Aunty Helen, another of my father’s sisters, who lived “Up North’ would be fetched from the station to sour the cream and spread misery with her interminable pessimism. (We’d beg to exclude her every year – it never worked.) In the afternoon the two aunts would vie for the spot in front of the fireplace, hitch up the back of their tweed skirts and rub the warmth into their buttocks and then turn like spits to do the other side, skirt held out. Banished from the kitchen, they bickered the day away in this manner.

None of this helped my mother’s crescendo of stress, which peaked around midnight on christmas eve when she’d finally get round to dressing the tree. Pernickety about how it was done, she left only the lametta for me to add in the morning. Sent early to bed I’d lie awake, fizzing with excitement, hearing her scuffle about in the boxes of decorations. I turned round and round in my bed like a dog in a basket terrified Father Christmas wouldn’t come if I didn’t sleep.

The weight on my feet and the rustle of tissue paper when I moved woke me before dawn. “Not yet,” she’d hiss through the door, “wait till seven.” After a few minutes I’d rap on the bedroom wall again until she gave up, and came in to perch on the end of my bed to share my surprise and delight as I unwrapped the gifts from their screws of tissue paper. The contents were deliciously familiar each year: a clicking frog, chocolate money, paper flowers that opened in a bowl of water, a few walnuts, plastercine, maybe a small cloth bag of brass jacks and ball, a few marbles. Lastly in the toe, without fail, a cox’s apple and a tangerine. (I’d completely forget that I’d spent the weeks before christmas with my head stuck between the gas fire and the chimney in my bedroom requesting a fairly costume.)

As soon as I was allowed up I’d race downstairs to be first to find the box of homemade fudge on the front door step. Each year Bertie ran all the way from from Stonehouse to Gloucester to deliver his present before dawn and then ran home again to change.

Opening our presents took up most of the morning; they were not the extravagant toys of today. Fuzzy felt, maybe an etch-a-sketch – one year a Mason Pearson hairbrush that I did my best to get excited about. A ten shilling note from Granny, the same from Aunty Mamie. I remember the year I realised that it didn’t have to be all one way. I had a small amount of pocket money and I used it to buy a pack of Price’s candles and some wax crayons. I melted them together on the stove and made big coloured candles in pudding bowls for my four brothers, aunts and parents. My brother Ian was withering, but I thought them very nice.

Bertie would reappear around 11, ice blue eyes sparkling in his tanned climber’s face, sheep white aran sweater; I loved Bertie from when I was about 4 years old. After he arrived we were rounded up to be taken for a long walk, leaving Mum on her own to cook dinner for 10. I’d bag the front seat in Bertie’s white sports car so I could have him all to myself. Dad loaded up my brothers and we’d drive miles to the Forest of Dean, the Malverns or even as far as the Black Mountains to ‘work up an appetite’.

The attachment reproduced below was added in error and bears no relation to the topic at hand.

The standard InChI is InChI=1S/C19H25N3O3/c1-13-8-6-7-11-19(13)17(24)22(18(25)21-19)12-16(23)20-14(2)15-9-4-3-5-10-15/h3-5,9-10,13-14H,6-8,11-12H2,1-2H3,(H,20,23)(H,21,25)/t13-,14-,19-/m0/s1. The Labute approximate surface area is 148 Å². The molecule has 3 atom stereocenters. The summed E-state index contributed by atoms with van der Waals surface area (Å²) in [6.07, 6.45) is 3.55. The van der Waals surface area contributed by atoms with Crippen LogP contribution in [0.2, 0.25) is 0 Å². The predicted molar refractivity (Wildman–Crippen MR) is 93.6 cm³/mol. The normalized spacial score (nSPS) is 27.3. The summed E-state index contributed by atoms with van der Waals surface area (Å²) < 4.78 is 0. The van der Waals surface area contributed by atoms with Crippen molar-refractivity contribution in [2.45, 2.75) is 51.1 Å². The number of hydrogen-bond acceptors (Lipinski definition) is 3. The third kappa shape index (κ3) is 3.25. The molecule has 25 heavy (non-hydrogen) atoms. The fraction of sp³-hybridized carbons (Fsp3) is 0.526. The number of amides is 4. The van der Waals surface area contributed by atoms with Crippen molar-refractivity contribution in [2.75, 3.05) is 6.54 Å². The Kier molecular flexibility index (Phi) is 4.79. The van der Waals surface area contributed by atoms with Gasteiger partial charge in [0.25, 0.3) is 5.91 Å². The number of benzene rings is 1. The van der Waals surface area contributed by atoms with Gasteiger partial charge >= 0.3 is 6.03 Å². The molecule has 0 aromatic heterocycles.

Finally the meal: a great feast, spread out on the sideboard in silver serving dishes. Eaten off green Beryl plates on delicate white lace mats that only came out once a year. The silver candles, gravy boats, cutlery and crystal glasses had been polished to perfection by Mrs Grindle. Dad filled our glasses with fizzy apple Shloer – for there was no alcohol allowed for Order of the Cross members. The cake, the pudding and the trifle more than made up for it however.

We never had an hors oeuvre, the meal began with nut roast, gravy, roast potatoes and parsnips, and sprouts from the garden with the slugs washed out. The gravy was flavoured with marmite, the bread sauce by floating a onion studded with cloves in the milk and adding a rare treat: white breadcrumbs. There’d be jelly made from red currants I’d helped to pick in the summer. The Christmas nut roast was made special by adding a sausage roll of stuffing made from white bread, thyme, sage and grated lemon rind laid through the middle. When the roast was cut, circles of pale green stuffing appeared like magic in the middle of each slice. Pine nut kernels, rare and terribly expensive then, were sprinkled on top with dabs of butter to roast it.

Finally, the puddings. First we had Christmas pudding (brought to the table with blue flaming brandy licking the sides), served with a sweet white sauce. My mother, with sleight of hand, sneaked a silver 3p bit wrapped in greaseproof paper into each portion. Then we had mince pies served with top of the milk and strong cheddar cheese; trifle; fruit salad; meringues and brandy snaps stuffed with cream. Funny thing is, I don’t remember any of this being turned down by any of us. We even managed to end the enormous meal by eating one of mother’s favourite Elizabeth Shaw mints. The only thing we rejected were the Meltis fruit jellies (from a grateful patient to an ungrateful family) and Zigna Laarson’s dreadful peppermint creams.

With Chris at dinner